I think of comedy as a way of being in the world. When something goes horribly wrong, or we’re embarrassed beyond belief, we can choose to laugh it off. Or we can dwell over it, allowing the pain to consume us. We can choose a less stressful existence by choosing how to react: we can choose laughter.
But is it really that simple?
When our survivalist brain kicks into gear, there’s not room for much else. Is comedy a luxury available only to those who can afford to laugh things off? Life without access to water is not a joke.
When we’re suffering, is it possible to make ourselves laugh? I suppose the well-disciplined mind can find humor in everything, even extreme suffering, but most of us aren’t at that level.
Even when we’re not in survival situations–if we’ve just had one too many bad days in a row–we need someone else to make the joke first. Perhaps you’re on the couch recovering from getting your wisdom teeth out, or in the hospital bed every day due to a terminal illness. By yourself in that hospital room, you’ve got a TV, which means you have access to shows that can lift your spirits.
I don’t know if there’s anything I can do to help that man from Pakistan. I don’t know if he can choose laughter. If I were to tell him that my ideal job is to write for a comedy TV show, what would he say?
So I’m almost done with season 3 of New Girl. I know, I’m behind. (And I only started watching at the very end of season 1….) There’s a lot of stuff I love about the show, and for a long time I thought there was not much room for improvement. But lately I’ve realized that the strength of the show is in its actors, not its writing. CeCe is a very flat character, and for a long time Winston was forgettable. I instantly liked Schmidt, and with each episode, I loved Nick more and more. I just watched the episode in which Nick and Jess try to build a toy for Jess’ godson’s birthday, but end up breaking up instead. Their whole breakup was a little unbelievable… did they really break up because of one far-fetched conversation about how Nick wants to live on Mars?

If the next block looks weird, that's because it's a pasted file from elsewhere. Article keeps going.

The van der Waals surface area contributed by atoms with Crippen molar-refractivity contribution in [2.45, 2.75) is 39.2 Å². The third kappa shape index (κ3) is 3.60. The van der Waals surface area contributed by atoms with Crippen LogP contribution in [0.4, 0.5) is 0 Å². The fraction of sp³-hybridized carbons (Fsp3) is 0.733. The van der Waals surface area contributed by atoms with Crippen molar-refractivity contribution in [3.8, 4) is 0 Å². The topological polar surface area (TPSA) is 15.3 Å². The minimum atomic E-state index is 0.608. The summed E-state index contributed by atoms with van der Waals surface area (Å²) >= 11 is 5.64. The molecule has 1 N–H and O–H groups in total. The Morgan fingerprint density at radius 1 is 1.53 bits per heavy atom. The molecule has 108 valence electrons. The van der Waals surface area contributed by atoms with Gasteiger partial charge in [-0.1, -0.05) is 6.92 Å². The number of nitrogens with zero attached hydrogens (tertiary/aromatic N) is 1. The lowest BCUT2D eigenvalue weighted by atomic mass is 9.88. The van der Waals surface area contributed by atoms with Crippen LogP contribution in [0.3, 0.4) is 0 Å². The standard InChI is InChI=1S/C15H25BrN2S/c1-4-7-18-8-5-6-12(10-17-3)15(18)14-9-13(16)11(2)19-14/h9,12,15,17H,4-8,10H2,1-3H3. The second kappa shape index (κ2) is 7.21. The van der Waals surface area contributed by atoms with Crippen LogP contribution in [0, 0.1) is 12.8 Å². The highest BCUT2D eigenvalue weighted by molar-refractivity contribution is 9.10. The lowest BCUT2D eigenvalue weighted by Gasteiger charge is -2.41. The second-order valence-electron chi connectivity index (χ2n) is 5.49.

I read that the New Girl writing room is sometimes divided between punchline brainstormers and people who work on the episode’s arc. I think that’s a good way to work. Often if you’re on a roll thinking up punchlines, it’s hard to transition to the kind of thinking required to edit an overarching storyline, and vice versa. I would love to write a show like New Girl, but I wouldn’t prioritize making the characters as quirky as possible in every single scene. I would include some realistic, average, everyday stuff that doesn’t rely on overreaction. An Entertainment Weekly review of the pilot said, “Each scene seemed a bit more like a vignette than a cohesive part of a whole, making the ongoing plot either absent or slightly clunky.” This sounds like something I would unintentionally do. But I would aim to have a good mix of direct, overdramatic dialogue with quieter, understated humor, as well as physical comedy.
That being said, New Girl is still my fave. Nick + Jess 4ever. Amen.